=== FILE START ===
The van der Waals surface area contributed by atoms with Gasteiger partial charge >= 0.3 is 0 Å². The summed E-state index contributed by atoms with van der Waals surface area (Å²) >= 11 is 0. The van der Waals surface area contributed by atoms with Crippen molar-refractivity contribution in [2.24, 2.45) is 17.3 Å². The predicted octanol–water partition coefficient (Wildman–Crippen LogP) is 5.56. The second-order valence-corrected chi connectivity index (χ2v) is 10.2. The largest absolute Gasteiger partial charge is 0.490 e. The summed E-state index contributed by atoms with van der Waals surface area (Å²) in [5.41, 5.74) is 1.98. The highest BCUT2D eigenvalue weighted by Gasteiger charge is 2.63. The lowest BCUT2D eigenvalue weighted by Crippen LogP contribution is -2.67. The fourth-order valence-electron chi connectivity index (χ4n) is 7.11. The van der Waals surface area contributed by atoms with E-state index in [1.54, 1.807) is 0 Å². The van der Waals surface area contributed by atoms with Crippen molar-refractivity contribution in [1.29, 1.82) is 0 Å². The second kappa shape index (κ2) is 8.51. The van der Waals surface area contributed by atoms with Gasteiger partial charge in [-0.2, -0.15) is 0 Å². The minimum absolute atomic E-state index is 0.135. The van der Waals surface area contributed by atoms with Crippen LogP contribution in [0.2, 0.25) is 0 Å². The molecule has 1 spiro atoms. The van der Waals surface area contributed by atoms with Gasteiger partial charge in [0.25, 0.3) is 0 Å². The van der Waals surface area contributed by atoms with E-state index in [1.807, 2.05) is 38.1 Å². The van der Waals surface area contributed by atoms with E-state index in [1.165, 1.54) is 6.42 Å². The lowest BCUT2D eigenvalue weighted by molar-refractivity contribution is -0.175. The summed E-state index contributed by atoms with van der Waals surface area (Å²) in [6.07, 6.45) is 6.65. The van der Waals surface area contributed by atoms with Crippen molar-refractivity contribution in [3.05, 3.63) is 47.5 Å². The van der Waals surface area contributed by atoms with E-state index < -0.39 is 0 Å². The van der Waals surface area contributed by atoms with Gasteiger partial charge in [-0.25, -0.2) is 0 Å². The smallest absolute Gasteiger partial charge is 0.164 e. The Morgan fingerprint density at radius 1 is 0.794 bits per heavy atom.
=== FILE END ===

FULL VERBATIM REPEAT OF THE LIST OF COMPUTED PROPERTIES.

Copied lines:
The van der Waals surface area contributed by atoms with Gasteiger partial charge >= 0.3 is 0 Å². The summed E-state index contributed by atoms with van der Waals surface area (Å²) >= 11 is 0. The van der Waals surface area contributed by atoms with Crippen molar-refractivity contribution in [2.24, 2.45) is 17.3 Å². The predicted octanol–water partition coefficient (Wildman–Crippen LogP) is 5.56. The second-order valence-corrected chi connectivity index (χ2v) is 10.2. The largest absolute Gasteiger partial charge is 0.490 e. The summed E-state index contributed by atoms with van der Waals surface area (Å²) in [5.41, 5.74) is 1.98. The highest BCUT2D eigenvalue weighted by Gasteiger charge is 2.63. The lowest BCUT2D eigenvalue weighted by Crippen LogP contribution is -2.67. The fourth-order valence-electron chi connectivity index (χ4n) is 7.11. The van der Waals surface area contributed by atoms with E-state index in [1.54, 1.807) is 0 Å². The van der Waals surface area contributed by atoms with Crippen molar-refractivity contribution in [1.29, 1.82) is 0 Å². The second kappa shape index (κ2) is 8.51. The van der Waals surface area contributed by atoms with Gasteiger partial charge in [-0.2, -0.15) is 0 Å². The minimum absolute atomic E-state index is 0.135. The van der Waals surface area contributed by atoms with Crippen LogP contribution in [0.2, 0.25) is 0 Å². The molecule has 1 spiro atoms. The van der Waals surface area contributed by atoms with Gasteiger partial charge in [0.25, 0.3) is 0 Å². The van der Waals surface area contributed by atoms with E-state index in [1.807, 2.05) is 38.1 Å². The van der Waals surface area contributed by atoms with E-state index in [1.165, 1.54) is 6.42 Å². The lowest BCUT2D eigenvalue weighted by molar-refractivity contribution is -0.175. The summed E-state index contributed by atoms with van der Waals surface area (Å²) in [6.07, 6.45) is 6.65. The van der Waals surface area contributed by atoms with Crippen molar-refractivity contribution in [3.05, 3.63) is 47.5 Å². The van der Waals surface area contributed by atoms with E-state index < -0.39 is 0 Å². The van der Waals surface area contributed by atoms with Gasteiger partial charge in [-0.25, -0.2) is 0 Å². The smallest absolute Gasteiger partial charge is 0.164 e. The Morgan fingerprint density at radius 1 is 0.794 bits per heavy atom.